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Residential care

Residential care

It can be daunting choosing a new place to live when you are feeling vulnerable, frail, or have complicating medical conditions – but know there are options, and the final decision should be yours. Here, you’ll find information about the different care options available in most residential care facilities in New Zealand (including rest homes, dementia and hospital level care), how care is paid for, and provide an insight into what you can expect from living in a care home.

Who pays for your care home

Residential care
Financial means assessment - income & asset testing

Income and asset testing refers to a financial assessment undertaken by those who require residential care and who: are unable to afford to pay the required fees and need to apply for a Residential Care Subsidy (RCS), those who are close to this position or, those who require clarification as...

Residential care
Financial Means Assessment form - Work and Income

In New Zealand, a financial means assessment is a process used to determine an individual's eligibility for a residential care subsidy , which helps cover the costs of long-term residential care services. This assessment evaluates the person's financial situation and determines their ability to contribute towards the cost of their...

Residential care
How much does living in a residential care home cost?

The July 2023 figures (known as ‘financial contribution’ ) cover the cost to 'the eligible person' of a standard bed/room and range from $1355.76 to $1464.26 per week (depending on where they live in the country). This amount is also known as the Maximum Contribution. (MC) Many care homes now...

Residential care
I'm going to a rest home? Will I have to pay for my care?

You are responsible for paying for, or contributing towards, residential care services just as you would pay for whatever you needed if you lived elsewhere. There is a maximum amount that you will have to pay (as long as provider meets certain requirements which all providers listed in the residential...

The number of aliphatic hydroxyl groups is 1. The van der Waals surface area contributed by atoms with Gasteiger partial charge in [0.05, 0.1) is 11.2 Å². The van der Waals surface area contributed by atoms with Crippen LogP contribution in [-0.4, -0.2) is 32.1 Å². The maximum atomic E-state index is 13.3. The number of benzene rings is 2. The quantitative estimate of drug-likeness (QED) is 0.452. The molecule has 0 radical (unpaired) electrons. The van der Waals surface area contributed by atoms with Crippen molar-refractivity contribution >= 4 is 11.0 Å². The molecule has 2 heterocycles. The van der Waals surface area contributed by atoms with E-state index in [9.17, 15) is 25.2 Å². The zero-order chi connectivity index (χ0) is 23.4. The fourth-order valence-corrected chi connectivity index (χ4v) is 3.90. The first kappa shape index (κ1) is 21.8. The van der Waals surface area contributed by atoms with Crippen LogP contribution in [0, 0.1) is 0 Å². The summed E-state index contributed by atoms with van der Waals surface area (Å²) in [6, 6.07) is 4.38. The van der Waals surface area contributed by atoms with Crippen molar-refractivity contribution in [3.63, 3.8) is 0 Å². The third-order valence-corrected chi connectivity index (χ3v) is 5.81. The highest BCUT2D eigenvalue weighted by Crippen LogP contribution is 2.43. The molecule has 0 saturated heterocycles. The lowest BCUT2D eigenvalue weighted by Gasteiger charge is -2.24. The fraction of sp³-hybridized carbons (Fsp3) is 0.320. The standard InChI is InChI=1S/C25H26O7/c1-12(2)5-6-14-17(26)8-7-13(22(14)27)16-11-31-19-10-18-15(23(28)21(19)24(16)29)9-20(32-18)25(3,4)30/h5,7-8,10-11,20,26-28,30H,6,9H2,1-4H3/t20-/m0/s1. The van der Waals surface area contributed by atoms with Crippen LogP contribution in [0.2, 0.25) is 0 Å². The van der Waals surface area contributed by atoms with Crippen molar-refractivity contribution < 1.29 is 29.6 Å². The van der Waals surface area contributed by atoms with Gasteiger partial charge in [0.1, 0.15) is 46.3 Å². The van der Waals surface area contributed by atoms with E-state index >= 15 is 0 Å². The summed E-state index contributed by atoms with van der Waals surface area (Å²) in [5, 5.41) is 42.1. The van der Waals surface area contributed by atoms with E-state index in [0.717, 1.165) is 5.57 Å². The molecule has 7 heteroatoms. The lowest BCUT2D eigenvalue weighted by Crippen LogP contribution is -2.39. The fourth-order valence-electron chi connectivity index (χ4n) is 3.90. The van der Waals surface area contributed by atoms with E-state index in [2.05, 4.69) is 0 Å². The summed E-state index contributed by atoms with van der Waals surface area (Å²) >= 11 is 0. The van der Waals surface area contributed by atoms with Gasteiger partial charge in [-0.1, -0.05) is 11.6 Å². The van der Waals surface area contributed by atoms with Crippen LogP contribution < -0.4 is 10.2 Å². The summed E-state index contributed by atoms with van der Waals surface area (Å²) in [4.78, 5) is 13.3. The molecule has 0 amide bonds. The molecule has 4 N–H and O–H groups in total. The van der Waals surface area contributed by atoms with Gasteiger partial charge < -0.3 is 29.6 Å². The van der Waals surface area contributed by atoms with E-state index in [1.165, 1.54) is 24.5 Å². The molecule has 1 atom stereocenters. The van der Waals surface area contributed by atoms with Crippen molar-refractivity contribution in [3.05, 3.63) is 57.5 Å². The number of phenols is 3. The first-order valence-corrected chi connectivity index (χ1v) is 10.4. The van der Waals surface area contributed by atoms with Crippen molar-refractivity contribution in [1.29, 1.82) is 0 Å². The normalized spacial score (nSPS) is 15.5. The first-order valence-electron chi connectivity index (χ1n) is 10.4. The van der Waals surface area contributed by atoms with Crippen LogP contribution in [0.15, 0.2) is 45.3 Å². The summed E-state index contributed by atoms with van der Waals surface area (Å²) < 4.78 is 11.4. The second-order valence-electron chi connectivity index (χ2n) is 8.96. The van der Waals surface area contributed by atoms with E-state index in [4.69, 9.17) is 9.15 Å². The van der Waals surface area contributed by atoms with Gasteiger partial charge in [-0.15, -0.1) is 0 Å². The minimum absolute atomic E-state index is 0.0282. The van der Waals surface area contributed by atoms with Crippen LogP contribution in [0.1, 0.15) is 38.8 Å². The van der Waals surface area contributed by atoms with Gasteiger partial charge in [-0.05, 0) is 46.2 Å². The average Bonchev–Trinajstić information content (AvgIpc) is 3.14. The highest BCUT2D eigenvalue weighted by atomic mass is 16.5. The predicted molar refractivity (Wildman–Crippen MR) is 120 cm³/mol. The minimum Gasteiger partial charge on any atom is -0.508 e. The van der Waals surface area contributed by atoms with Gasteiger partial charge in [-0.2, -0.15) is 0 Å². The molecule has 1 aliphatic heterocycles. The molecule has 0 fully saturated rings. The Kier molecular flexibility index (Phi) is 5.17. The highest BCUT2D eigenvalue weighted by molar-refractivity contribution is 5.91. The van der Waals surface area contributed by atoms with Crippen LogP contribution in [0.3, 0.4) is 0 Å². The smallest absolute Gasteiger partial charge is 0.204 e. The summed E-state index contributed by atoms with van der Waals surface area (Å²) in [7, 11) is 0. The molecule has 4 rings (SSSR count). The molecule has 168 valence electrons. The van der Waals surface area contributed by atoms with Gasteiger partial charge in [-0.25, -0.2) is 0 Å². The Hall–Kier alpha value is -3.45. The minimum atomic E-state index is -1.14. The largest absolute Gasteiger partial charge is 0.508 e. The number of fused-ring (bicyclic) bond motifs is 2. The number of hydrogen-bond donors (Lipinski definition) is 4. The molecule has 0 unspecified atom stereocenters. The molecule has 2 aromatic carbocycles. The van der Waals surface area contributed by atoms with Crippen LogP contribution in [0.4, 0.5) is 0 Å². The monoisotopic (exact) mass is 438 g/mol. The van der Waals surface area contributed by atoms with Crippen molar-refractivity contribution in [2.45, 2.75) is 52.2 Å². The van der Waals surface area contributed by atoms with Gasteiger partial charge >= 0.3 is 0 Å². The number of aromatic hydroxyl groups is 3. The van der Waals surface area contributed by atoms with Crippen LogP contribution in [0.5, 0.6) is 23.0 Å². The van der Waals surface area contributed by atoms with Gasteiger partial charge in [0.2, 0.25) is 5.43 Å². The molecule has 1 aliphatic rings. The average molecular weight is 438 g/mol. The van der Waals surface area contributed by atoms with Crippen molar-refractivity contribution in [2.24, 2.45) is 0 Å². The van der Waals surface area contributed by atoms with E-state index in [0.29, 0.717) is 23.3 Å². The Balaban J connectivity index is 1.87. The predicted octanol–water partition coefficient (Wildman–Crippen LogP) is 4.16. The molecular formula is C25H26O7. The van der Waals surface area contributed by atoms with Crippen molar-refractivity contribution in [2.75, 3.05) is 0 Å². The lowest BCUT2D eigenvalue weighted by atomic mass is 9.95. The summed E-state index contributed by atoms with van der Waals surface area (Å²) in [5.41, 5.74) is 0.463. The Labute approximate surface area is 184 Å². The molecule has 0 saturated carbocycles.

Residential care
I’m shocked. The cost of residential care seems high. Is it?

We understand, the cost for living in a residential care home does seem high, however a bit of a reality check shows that it’s not at all. The following is a comparison with someone living in a hotel and buying in home support services three times a week. No other...

Residential care
Standard rooms. Can the price differ from place to place?

If the care homes are in the same defined geographical region then the quick answer is 'no'. The maximum you have to pay for your contracted care, basic accommodation, meals, laundry etc. is known as the Maximum Contribution. These payment rates, which vary according to where you live (the regions...

Residential care
What is a care apartment?

A care suite (previously may have been called a care apartment) is technically a retirement village offering with care components governed by the Age-Related Residential Care (ARRC) Agreement. It offers the same type of care as a care home and is bound by the same rules. As this is a...

Residential care
What is a premium room?

A premium room (or a room that has premium accommodation charges) is a room that has features that are NOT required under the Age Related Residential Care Agreement (ARRC) (i.e., they are over and above the standard features and services). Important: Those who pay for premium accommodation do not get...

Residential care
What is a RAD?

A RAD or Refundable Accommodation Deposit is an alternative to paying premium charges, and is offered by some facilities. It is a single upfront payment that is refunded in full after your room is vacated. Find out more about premium accommodation charges here. Find rest home bed vacancies on Eldernet...

Residential care
What is a Residential Care Loan?

If owning your former home puts you over the Asset Threshold and your other assets are under it, you may be able to get a government funded Res­idential Care Loan to cover your fees. Applications are considered case by case, are discretionary and must fit the scheme’s criteria. You will...

Residential care
What is the asset limit for the rest home subsidy in 2024?

If you are single the limit is $273,628 If you are a couple and you both need care the limit is $273,628 If you are a couple, and one of you needs care there are two options: This option is often chosen by those who have more limited assets. The...

Residential care
What is the Maximum Contribution?

Everyone in a certified and contracted care home is required to pay for their accommodation and services. If you have little to no assets the government uses your NZ Super to pay for your care. If you have assets and/or income over the required thresholds, you are required to contribute/pay...

Residential care
What is the Residential Care Subsidy?

The Residential Care Subsidy is financial assistance that may be available for those over 65 needing residential care and who meet eligibility criteria (including health and financial criteria). NOTE: It is distinct from the Residential Support Subsidy that may be available for those under 65. The Residential Care Subsidy –...

Residential care
Who pays for dementia care in New Zealand?

If someone has been assessed as requiring dementia level care in New Zealand, they are responsible for paying, or contributing, towards the cost of that care. People with available funds will pay privately for this care; others will have the cost of care subsidised through government funding. For those who...